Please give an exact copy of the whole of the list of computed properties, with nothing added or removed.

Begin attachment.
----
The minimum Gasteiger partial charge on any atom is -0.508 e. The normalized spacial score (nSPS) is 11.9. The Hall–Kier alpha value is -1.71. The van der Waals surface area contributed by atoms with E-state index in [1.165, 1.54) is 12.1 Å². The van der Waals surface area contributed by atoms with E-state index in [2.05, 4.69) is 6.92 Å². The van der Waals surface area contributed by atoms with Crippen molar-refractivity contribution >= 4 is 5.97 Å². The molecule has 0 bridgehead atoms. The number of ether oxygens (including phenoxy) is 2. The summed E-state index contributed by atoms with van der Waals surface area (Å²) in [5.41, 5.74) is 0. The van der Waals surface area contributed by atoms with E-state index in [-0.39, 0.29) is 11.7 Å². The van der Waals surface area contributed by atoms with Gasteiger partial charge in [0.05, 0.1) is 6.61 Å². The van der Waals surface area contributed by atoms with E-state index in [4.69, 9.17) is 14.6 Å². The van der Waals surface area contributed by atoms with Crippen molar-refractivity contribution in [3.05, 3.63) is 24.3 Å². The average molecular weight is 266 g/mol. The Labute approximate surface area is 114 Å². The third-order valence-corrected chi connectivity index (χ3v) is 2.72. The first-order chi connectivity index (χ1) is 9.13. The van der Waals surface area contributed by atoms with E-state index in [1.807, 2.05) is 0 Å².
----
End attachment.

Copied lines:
The minimum Gasteiger partial charge on any atom is -0.508 e. The normalized spacial score (nSPS) is 11.9. The Hall–Kier alpha value is -1.71. The van der Waals surface area contributed by atoms with E-state index in [1.165, 1.54) is 12.1 Å². The van der Waals surface area contributed by atoms with E-state index in [2.05, 4.69) is 6.92 Å². The van der Waals surface area contributed by atoms with Crippen molar-refractivity contribution >= 4 is 5.97 Å². The molecule has 0 bridgehead atoms. The number of ether oxygens (including phenoxy) is 2. The summed E-state index contributed by atoms with van der Waals surface area (Å²) in [5.41, 5.74) is 0. The van der Waals surface area contributed by atoms with E-state index in [-0.39, 0.29) is 11.7 Å². The van der Waals surface area contributed by atoms with Gasteiger partial charge in [0.05, 0.1) is 6.61 Å². The van der Waals surface area contributed by atoms with E-state index in [4.69, 9.17) is 14.6 Å². The van der Waals surface area contributed by atoms with Crippen molar-refractivity contribution in [3.05, 3.63) is 24.3 Å². The average molecular weight is 266 g/mol. The Labute approximate surface area is 114 Å². The third-order valence-corrected chi connectivity index (χ3v) is 2.72. The first-order chi connectivity index (χ1) is 9.13. The van der Waals surface area contributed by atoms with E-state index in [1.807, 2.05) is 0 Å².